Thespis: Ritual, Myth, and Drama in the Ancient Near East

By Theodor H. Gaster | Go to book overview

CHAPTER FOUR
THE SEASONAL PATTERN IN MYTH

In course of time, as urban life develops and new conceptions emerge, the urgency of the primitive seasonal rituals tends to recede. But the Pattern lingers on in increasingly meaningless folk- customs and in literature.

Recent studies have shown that the Pattern may be recognized behind the conventional structure of Greek comedy and tragedy and behind the European Mummers' Play. Using the same line of argument, it is here shown that several of the longer mythological texts recently recovered from the Ancient Near East are likewise but literary adaptations of the Seasonal Pattern, and therefore essentially dramatic, each incident of the plot being projected from an element of the original ritual. It is therefore possible to claim these texts as ancient dramas and as the prototypes of Greek comedy and tragedy and, indeed, of modern theatrical forms.

The material covered is as follows: The Canaanite Poem of Baal, from Ras Shamra; The Canaanite Poem of the Gracious Gods; The Canaanite Poem of Aqhat; The Babylonian Myth of Creation; The Babylonian Akîtu-drama [VAT 9555]; The Hittite Myth of the Combat of Weather-god and Dragon; The Hittite Legend of Telipinu; The Hittite Yuzgat Text; The Hittite Account of the Mock Combat; The Egyptian Ramesseum Drama; The Egyptian Memphite Drama; The Egyptian Edfu Drama.

§1. Ritual is but one of the parents of Drama. The other is Myth. The function of Myth, in this context, is to bring out in articulate fashion the inherent durative significance of the ritual program.1 Its method is to construe the punctual order of ceremonies in terms of an ideal situation involving "gods" or similar transcendent and preterpunctual beings. Its effect is to turn presentation into representation, to introduce the element of mimesis and to confer upon the participants the added and parallel rôle of actors, so that they are at one and the same time both protagonists of a direct experience and impersonators of characters other than their own. Ritual and Myth are thus correlatives in a single whole, and it is their organic combination that, in fact, produces Drama.2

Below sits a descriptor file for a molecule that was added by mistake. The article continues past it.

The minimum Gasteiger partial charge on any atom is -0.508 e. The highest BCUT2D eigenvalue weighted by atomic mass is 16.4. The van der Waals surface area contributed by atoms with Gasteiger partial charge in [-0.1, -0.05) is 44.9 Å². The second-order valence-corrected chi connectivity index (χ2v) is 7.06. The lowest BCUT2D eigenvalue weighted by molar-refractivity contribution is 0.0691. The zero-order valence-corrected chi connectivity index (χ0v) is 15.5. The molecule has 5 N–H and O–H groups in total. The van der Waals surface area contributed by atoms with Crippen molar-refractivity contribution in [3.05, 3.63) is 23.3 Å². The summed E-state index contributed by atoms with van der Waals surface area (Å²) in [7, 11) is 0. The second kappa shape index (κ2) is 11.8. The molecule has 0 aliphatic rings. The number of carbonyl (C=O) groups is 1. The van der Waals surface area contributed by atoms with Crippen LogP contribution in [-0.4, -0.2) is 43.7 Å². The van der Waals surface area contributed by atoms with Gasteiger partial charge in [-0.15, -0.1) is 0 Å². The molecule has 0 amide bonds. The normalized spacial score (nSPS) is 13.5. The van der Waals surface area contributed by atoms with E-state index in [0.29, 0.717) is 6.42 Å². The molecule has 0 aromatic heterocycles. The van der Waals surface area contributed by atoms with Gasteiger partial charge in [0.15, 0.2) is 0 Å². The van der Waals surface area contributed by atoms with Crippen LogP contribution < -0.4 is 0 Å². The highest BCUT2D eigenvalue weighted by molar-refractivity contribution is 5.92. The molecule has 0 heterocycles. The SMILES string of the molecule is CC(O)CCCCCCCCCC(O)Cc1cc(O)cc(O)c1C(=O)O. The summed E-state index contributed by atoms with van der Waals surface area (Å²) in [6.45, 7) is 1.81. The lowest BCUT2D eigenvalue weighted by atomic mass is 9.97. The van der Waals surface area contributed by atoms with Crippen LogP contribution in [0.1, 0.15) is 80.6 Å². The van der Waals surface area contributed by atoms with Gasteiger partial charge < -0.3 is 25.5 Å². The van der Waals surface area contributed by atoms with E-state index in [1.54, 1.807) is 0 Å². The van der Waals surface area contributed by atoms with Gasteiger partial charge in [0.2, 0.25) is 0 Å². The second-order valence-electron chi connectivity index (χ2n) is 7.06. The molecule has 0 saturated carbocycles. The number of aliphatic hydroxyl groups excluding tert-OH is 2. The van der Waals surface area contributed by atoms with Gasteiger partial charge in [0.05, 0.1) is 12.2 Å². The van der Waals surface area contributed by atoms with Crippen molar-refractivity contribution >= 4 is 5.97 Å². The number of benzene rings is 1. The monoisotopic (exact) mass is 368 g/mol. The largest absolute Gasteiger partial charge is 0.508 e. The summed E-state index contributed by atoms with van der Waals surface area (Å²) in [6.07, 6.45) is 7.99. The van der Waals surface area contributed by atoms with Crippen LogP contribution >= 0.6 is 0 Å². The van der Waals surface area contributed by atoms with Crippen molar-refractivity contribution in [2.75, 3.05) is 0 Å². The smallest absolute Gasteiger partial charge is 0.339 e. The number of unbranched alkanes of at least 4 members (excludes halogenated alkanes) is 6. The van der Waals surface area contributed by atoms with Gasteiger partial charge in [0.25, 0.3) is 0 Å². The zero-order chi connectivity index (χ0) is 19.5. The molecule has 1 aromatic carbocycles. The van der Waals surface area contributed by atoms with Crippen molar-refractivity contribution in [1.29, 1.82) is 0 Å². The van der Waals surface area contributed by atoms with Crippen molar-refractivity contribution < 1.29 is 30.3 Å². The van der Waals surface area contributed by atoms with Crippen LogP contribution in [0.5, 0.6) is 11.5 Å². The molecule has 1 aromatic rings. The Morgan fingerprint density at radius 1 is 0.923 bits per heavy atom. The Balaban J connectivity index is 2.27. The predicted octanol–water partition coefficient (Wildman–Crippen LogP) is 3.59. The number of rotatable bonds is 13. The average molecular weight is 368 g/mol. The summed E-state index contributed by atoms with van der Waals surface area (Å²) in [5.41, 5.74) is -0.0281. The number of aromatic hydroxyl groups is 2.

It follows that (with due allowance for artistic embellishment) the "plot" of the Seasonal Myth will be basically identical with the pattern of the Seasonal Ritual. Moreover, just as the latter fall, as a rule, into the two well- defined types of the Combat and the Death-and-Resurrection, so too do the former, and just as the latter is usually epitomized in the activities of a central representative figure, i.e. the king, so too is the former in that

____________________
1
See above, Ch. I, U+00A77.
2
It is not without significance that ancient speech recognizes no such concept as 'myth' in the usually accepted sense of the term. Greek mythos means simply 'the thing told.' However, Aristotle, Poetics 1459a, 19 speaks of dramatikoi mythoi.

-49-

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Thespis: Ritual, Myth, and Drama in the Ancient Near East
Table of contents

Table of contents

  • Title Page iii
  • Foreword vii
  • Author's Preface ix
  • Table of Contents xiii
  • Part One 1
  • Chapter One - The Components of Drama 3
  • Chapter Two - The Seasonal Pattern in Ritual 6
  • Chapter Three - The Seasonal Pattern in the Ancient Near East 34
  • Chapter Four - The Seasonal Pattern in Myth 49
  • Chapter Five - The Seasonal Pattern in Literature 73
  • Part Two 109
  • Canaanite Texts 113
  • Appendix - Unplaced Fragments 223
  • Introduction 225
  • Introduction 257
  • Hittite Texts 315
  • Appendix 336
  • Introduction 337
  • 3. the Myth of Telipinu 353
  • Egyptian Texts 381
  • Introduction 405
  • Act One 407
  • Act Four 409
  • Act Six 410
  • Hebrew Texts 413
  • Greek Texts 429
  • The English Mummers' Play 439
  • Appendix - Philological Notes 445
  • Index of Motifs 461
  • Index of Subjects and Authors 467
  • Bibliography 483
  • Abreviations 497
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